With over 3,800 civilian women, children and men killed in just one year, Afghanistan has hit yet another “deeply disturbing and wholly unacceptable” record, according to a new report issued on Sunday by the UN political mission in the country (UNAMA) and the UN human rights office (OHCHR).
Fighting and brutal violence claimed exactly 3,804 civilian lives in 2018 – including 927 children, another tragic record for the year – according to data carefully collected by the UN. The number represents an increase of 11 per cent compared to 2017.
In addition, 7,189 people were injured in 2018, 5 per cent more than in the previous year.
Overall, close to two thirds of the civilian casualties were caused by armed opposition groups, including the Taliban, Islamic State and other undetermined groups. However, civilians were also collateral victims of pro-Government forces (including the Afghan military and international forces) responsible for close to one quarter of all civilian casualties.
According to the report, the increase is largely due to a spike in suicide attacks by armed opposition groups, as well as increased harm to civilians from aerial and search operations by pro-Government forces.
“The report’s rigorously researched findings show that the level of harm and suffering inflicted on civilians in Afghanistan is deeply disturbing and wholly unacceptable,” said Tadamichi Yamamoto, the UN’s Special Representative for Afghanistan. “All parties need to take immediate and additional concrete steps to stop a further escalation in the number of civilians harmed and lives destroyed.”
The report is the UN’s tenth annual report documenting the plight of civilians in the Afghan conflict: in a decade, more than 32,000 civilians have been killed and around 60,000 have been injured.
The conflict, which has now gone on for a total of four decades, has claimed thousands and thousands more lives.
“It is time to put an end to this human misery and tragedy. The best way to halt the killings and maiming of civilians is to stop the fighting. That is why there is all the more need now to use all our efforts to bring about peace. I urge all parties to seize every opportunity to do so,” stated Mr. Yamamoto, who also heads UNAMA.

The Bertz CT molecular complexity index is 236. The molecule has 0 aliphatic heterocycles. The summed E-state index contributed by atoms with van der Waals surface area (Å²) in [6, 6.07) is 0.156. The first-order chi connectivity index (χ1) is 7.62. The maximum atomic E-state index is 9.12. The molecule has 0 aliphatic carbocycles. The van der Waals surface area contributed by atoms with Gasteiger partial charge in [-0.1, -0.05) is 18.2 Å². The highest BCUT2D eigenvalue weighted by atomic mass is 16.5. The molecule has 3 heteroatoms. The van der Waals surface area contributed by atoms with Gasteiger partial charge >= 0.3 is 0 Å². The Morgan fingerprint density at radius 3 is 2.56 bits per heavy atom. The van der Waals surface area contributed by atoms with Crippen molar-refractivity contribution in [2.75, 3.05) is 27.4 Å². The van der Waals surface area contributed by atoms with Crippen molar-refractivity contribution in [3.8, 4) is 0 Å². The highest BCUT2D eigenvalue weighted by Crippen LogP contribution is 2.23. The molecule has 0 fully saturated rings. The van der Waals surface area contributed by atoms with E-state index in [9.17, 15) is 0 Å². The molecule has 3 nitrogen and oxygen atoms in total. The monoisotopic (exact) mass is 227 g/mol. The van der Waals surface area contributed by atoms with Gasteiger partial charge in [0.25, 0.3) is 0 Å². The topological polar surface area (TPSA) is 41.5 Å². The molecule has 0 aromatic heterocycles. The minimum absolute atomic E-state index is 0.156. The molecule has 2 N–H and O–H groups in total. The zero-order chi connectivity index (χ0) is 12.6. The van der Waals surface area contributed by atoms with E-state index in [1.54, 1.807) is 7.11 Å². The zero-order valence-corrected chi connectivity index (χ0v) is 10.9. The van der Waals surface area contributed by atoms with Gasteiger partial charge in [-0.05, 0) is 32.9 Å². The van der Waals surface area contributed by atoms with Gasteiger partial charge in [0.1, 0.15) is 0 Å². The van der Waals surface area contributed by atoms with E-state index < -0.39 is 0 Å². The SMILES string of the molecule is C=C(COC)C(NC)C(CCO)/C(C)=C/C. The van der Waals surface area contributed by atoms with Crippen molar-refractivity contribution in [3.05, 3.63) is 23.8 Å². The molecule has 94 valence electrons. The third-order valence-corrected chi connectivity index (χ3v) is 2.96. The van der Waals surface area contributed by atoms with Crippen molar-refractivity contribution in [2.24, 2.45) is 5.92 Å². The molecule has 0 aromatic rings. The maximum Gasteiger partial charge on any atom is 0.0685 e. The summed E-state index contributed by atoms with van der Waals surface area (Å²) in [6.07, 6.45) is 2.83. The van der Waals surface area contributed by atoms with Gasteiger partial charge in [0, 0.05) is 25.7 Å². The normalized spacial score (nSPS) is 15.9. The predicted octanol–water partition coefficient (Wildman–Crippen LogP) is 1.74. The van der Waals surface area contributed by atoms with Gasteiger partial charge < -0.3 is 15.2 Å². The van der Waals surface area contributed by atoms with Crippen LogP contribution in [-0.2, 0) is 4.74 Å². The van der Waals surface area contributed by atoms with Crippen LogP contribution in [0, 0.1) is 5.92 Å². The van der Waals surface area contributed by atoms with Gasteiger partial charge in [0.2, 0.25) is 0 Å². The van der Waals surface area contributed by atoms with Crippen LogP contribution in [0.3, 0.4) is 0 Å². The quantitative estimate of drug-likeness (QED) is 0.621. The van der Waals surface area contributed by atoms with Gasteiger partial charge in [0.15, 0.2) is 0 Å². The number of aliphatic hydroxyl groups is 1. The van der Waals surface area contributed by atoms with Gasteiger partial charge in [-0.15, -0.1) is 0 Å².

Election-related violence was particularly deadly for civilians in 2018, including on 20 October – polling day – when UNAMA recorded the highest number of civilian casualties in any single day for the whole year.
“The conflict in Afghanistan continues to kill far too many civilians and has caused long-lasting suffering, both physical and psychological, to countless others,” said the UN High Commissioner for Human Rights, Michelle Bachelet.
“The fact that the number of children killed this year is the highest on record, is particularly shocking. In addition to the lives lost, the dire security situation is preventing many Afghans from enjoying their economic, social and cultural rights, with thousands of children already handicapped for life because of attacks on schools and medical facilities,” she added, calling on all parties to the conflict to fully respect international humanitarian and international human rights law to protect the lives of all civilians.
This post was originally published by UN News Centre. Click here to read.